Ash Carter took office as the 25th defense secretary Feb. 17, bringing more than three decades of Pentagon experience with him. In a message to Defense Department personnel his first day on the job, Carter identified three top priorities: helping the president make and implement the best national security decisions, ensuring the strength and health of service members and civilians, and building the force of the future.
For most of 2015, Army Gen. Martin E. Dempsey, as chairman of the Joint Chiefs of Staff, served as Carter's top military advisor. When Dempsey retired Sept. 25 after 41 years of military service, Marine Corps Gen. Joseph F. Dunford Jr., previously the Corps' commandant, assumed responsibilities as chairman.
Deputy Defense Secretary Bob Work continued to serve in the position he has held since April 2014.
Air Force Gen. Paul J. Selva became the 10th vice chairman of the Joint Chiefs of Staff, succeeding Navy Adm. James A. Winnefeld Jr., who retired after a 37-year career.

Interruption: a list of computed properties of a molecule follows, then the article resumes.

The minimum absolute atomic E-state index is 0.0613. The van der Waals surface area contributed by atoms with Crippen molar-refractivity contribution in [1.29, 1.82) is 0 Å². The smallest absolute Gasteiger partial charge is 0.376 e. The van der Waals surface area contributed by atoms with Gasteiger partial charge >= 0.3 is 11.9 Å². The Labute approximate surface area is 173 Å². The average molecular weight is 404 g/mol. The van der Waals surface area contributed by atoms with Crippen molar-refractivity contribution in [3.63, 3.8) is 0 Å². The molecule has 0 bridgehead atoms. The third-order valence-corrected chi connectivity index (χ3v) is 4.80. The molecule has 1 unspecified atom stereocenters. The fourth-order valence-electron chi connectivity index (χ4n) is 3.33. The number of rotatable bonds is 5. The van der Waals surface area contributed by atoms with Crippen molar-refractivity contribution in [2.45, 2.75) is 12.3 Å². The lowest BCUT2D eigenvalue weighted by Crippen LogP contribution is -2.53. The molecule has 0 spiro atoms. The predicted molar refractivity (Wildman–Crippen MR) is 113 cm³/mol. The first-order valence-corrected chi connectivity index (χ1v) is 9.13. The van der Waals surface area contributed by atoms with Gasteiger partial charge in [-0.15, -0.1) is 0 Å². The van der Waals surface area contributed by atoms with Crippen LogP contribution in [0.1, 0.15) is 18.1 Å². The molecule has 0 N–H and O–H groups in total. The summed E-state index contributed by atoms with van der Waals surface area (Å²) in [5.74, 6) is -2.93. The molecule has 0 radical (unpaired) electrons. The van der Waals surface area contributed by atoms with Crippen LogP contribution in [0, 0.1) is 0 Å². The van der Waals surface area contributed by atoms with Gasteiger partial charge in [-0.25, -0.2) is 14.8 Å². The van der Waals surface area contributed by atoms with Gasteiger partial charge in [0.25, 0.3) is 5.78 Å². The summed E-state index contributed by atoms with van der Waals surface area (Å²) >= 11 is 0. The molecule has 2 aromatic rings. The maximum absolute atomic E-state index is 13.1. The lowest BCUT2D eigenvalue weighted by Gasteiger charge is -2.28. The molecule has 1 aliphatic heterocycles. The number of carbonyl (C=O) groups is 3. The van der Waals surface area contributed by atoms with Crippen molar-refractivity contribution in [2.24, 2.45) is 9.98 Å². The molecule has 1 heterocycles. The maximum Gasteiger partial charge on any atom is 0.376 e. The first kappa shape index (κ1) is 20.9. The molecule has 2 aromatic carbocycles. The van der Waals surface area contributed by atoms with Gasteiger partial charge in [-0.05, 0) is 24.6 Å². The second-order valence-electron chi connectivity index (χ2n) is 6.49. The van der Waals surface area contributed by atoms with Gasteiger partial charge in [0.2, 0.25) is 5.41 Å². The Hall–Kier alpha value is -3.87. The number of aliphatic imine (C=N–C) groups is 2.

"... As a nation and as a department, this is ... a moment to continue to shine the beacon of American leadership and to seize the many bright opportunities in front of us."
A massive earthquake in Nepal that killed almost 10,000 people kicked the Defense Department's disaster relief response into high gear in April. The department launched Operation Sahayogi Haat, which means “helping hand.” Hundreds of U.S military personnel delivered more than 120 tons of humanitarian aid to displaced Nepalese citizens.
During a support mission May 12, a helicopter crashed, killing six Marines and two Nepalese soldiers. Nepalese forces joined the search to recover the fallen service members, who were remembered as courageous, selfless and dedicated to the Nepal humanitarian mission.
Closer to home, the National Guard responded to a blizzard that buried parts of the Northeast in January. About 1,000 Guardsmen battled wildfires in five Western states in August, and at least 1,000 Guardsmen responded to historic flooding in South Carolina in October.
Defense Department personnel have an “important role to play in bolstering our preparedness for hazards of all types -- from hurricanes to wildfires -- to strengthen our collective security and resilience.”